Interesting in parts but not, to me, as a whole. I wish the second half had made me think as much as the first half.
I received a free copy of this book via a Goodreads giveaway....more
In the prologue, Kim writes, Thirty missionaries disguised as teachers and 270 male North Korean students and me, the sole writer disguised as a missiIn the prologue, Kim writes, Thirty missionaries disguised as teachers and 270 male North Korean students and me, the sole writer disguised as a missionary disguised as a teacher. It's a somewhat surreal way to look at it, but it's accurate, and accurately surreal.
Kim had been to North Korea before, but now she was there for a longer stay, teaching English to privileged North Korean college students. The school was set up, run, and paid for by missionaries, with the agreement that they would keep their religion strictly to themselves; meanwhile, the teacher/missionaries were expected to follow a claustrophobic set of rules. And they did -- they could not afford to make any but the smallest deviations.
Kim, too, follows the rules, although she keeps her eyes and ears wide open. She also, unexpectedly, falls for her students, her children. She wants to open their eyes, too, to the world, to shepherd them into possibility. But -- in one of the book's great complexities -- she is not only unsure of how much she can trust them with that possibility (they are, after all, loyal to the regime), but she also knows that opening their eyes too much could be dangerous for them as well as for herself. So she is left to ask very cautious, casual questions, not step outside the bounds, and drop what limited nuggets of information she can.
After her first semester in North Korea, she is invited back for a second semester of teaching; when she returns, her students seem to have gained enough trust in her to let a few cracks show. But it is not enough, and it will never be enough -- she does not go back for a third semester (although it is not clear whether or not this is by choice), and even if she had planned to, Kim Jon-il's death on the eve of her departure made matters even more complicated.
The North Korea that Kim describes is incredibly restrictive -- as a westerner (born and raised in South Korea but having moved to the United States as a teenager) teaching in this school, she is afforded certain privileges unheard of (literally) by her students; she has, for example, Internet access. But she also knows that that Internet usage is likely to be closely monitored, as are her movements. Her students, while fortunate to be in school rather than doing labour -- they are at this school, in face, because it is the only one open while other students labour -- are also heavily limited in their movements. Their lives are choreographed.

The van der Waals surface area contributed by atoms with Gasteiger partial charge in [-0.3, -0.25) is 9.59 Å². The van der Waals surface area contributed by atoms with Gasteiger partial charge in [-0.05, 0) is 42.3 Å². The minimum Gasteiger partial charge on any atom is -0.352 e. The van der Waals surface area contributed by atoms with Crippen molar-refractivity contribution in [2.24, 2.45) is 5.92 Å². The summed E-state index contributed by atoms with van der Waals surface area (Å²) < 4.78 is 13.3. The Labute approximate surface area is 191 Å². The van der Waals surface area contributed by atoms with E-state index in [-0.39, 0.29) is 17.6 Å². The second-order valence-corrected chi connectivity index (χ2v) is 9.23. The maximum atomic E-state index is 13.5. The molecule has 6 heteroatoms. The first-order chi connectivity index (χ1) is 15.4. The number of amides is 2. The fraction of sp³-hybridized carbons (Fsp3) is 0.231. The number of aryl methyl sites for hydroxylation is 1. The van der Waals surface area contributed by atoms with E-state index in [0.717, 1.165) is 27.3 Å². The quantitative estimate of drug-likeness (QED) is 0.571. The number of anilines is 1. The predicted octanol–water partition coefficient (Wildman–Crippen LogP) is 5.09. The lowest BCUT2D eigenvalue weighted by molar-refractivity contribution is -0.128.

Kim's movements, too, were choreographed; the only parts of North Korea outside the school's compound that she saw were as parts of approved field trips, and she could only talk to approved people. But the place she describes from what she did see reminds me of nothing so much as a dystopia, and in fact, I'd probably recommend this to fans of Never Let Me Go. Here is a world where people are taught to obey, unquestioningly, the society around them, even when it is impossibly cruel; here, also, in a world where the protagonists don't fight back. Doing so would be suicide, and anyway, they don't know that there's anything to fight against (or for)....more
Levitt was a Peace Corps volunteer in Tanganyika (now Tanzania) in the early 60s, when the Peace Corps was still new and Communism was still the enemyLevitt was a Peace Corps volunteer in Tanganyika (now Tanzania) in the early 60s, when the Peace Corps was still new and Communism was still the enemy. He landed in a place where the only white people the villagers had seen were colonialist farmers who couldn't fathom the possibility of Africans being their equals, where he had to rethink everything he knew every so often because he kept having his knowledge recalibrated.